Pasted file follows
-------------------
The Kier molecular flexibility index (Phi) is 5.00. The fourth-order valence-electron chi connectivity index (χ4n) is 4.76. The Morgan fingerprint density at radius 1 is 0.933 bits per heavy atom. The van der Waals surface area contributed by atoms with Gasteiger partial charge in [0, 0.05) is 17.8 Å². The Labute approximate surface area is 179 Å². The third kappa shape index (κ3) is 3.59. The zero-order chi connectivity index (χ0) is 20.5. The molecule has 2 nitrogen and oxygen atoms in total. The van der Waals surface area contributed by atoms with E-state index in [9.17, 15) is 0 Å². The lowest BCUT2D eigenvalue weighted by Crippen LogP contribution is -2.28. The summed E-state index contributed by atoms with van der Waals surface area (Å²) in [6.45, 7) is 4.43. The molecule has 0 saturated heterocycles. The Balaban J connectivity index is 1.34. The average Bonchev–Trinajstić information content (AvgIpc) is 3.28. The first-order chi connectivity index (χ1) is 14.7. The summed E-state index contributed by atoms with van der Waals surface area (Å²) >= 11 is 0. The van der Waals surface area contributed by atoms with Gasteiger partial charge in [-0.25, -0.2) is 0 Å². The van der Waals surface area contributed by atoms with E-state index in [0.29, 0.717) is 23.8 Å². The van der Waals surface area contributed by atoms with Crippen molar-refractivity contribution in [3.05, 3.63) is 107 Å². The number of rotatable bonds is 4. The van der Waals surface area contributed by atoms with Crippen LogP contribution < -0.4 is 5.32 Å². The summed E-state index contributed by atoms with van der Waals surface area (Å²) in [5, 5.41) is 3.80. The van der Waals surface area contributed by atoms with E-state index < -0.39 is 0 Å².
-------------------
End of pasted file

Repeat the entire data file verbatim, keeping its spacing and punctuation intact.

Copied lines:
The Kier molecular flexibility index (Phi) is 5.00. The fourth-order valence-electron chi connectivity index (χ4n) is 4.76. The Morgan fingerprint density at radius 1 is 0.933 bits per heavy atom. The van der Waals surface area contributed by atoms with Gasteiger partial charge in [0, 0.05) is 17.8 Å². The Labute approximate surface area is 179 Å². The third kappa shape index (κ3) is 3.59. The zero-order chi connectivity index (χ0) is 20.5. The molecule has 2 nitrogen and oxygen atoms in total. The van der Waals surface area contributed by atoms with E-state index in [9.17, 15) is 0 Å². The lowest BCUT2D eigenvalue weighted by Crippen LogP contribution is -2.28. The summed E-state index contributed by atoms with van der Waals surface area (Å²) in [6.45, 7) is 4.43. The molecule has 0 saturated heterocycles. The Balaban J connectivity index is 1.34. The average Bonchev–Trinajstić information content (AvgIpc) is 3.28. The first-order chi connectivity index (χ1) is 14.7. The summed E-state index contributed by atoms with van der Waals surface area (Å²) >= 11 is 0. The van der Waals surface area contributed by atoms with Gasteiger partial charge in [-0.25, -0.2) is 0 Å². The van der Waals surface area contributed by atoms with E-state index in [0.29, 0.717) is 23.8 Å². The van der Waals surface area contributed by atoms with Crippen molar-refractivity contribution in [3.05, 3.63) is 107 Å². The number of rotatable bonds is 4. The van der Waals surface area contributed by atoms with Crippen LogP contribution < -0.4 is 5.32 Å². The summed E-state index contributed by atoms with van der Waals surface area (Å²) in [5, 5.41) is 3.80. The van der Waals surface area contributed by atoms with E-state index < -0.39 is 0 Å².